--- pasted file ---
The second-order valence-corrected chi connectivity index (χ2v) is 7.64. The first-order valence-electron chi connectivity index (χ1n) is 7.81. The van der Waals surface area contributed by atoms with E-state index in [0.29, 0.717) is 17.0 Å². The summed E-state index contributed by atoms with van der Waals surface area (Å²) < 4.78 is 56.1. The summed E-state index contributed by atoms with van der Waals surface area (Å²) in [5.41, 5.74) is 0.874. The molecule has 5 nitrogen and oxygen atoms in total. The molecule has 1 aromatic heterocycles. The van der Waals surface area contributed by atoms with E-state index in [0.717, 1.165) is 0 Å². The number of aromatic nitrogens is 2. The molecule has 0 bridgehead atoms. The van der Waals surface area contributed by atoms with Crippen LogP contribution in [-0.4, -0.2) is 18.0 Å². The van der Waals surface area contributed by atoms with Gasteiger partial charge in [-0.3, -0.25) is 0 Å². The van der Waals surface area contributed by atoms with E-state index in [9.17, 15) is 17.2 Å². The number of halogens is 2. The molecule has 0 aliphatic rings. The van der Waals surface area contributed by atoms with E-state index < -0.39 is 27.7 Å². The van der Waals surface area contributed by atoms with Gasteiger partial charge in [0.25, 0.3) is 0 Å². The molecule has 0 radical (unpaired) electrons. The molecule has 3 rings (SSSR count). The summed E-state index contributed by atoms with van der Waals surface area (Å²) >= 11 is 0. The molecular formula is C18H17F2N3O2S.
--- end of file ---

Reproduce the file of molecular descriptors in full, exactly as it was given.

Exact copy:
The second-order valence-corrected chi connectivity index (χ2v) is 7.64. The first-order valence-electron chi connectivity index (χ1n) is 7.81. The van der Waals surface area contributed by atoms with E-state index in [0.29, 0.717) is 17.0 Å². The summed E-state index contributed by atoms with van der Waals surface area (Å²) < 4.78 is 56.1. The summed E-state index contributed by atoms with van der Waals surface area (Å²) in [5.41, 5.74) is 0.874. The molecule has 5 nitrogen and oxygen atoms in total. The molecule has 1 aromatic heterocycles. The van der Waals surface area contributed by atoms with E-state index in [0.717, 1.165) is 0 Å². The number of aromatic nitrogens is 2. The molecule has 0 bridgehead atoms. The van der Waals surface area contributed by atoms with Crippen LogP contribution in [-0.4, -0.2) is 18.0 Å². The van der Waals surface area contributed by atoms with Gasteiger partial charge in [-0.3, -0.25) is 0 Å². The van der Waals surface area contributed by atoms with E-state index in [9.17, 15) is 17.2 Å². The number of halogens is 2. The molecule has 0 aliphatic rings. The van der Waals surface area contributed by atoms with E-state index < -0.39 is 27.7 Å². The van der Waals surface area contributed by atoms with Gasteiger partial charge in [0.25, 0.3) is 0 Å². The molecule has 0 radical (unpaired) electrons. The molecule has 3 rings (SSSR count). The summed E-state index contributed by atoms with van der Waals surface area (Å²) >= 11 is 0. The molecular formula is C18H17F2N3O2S.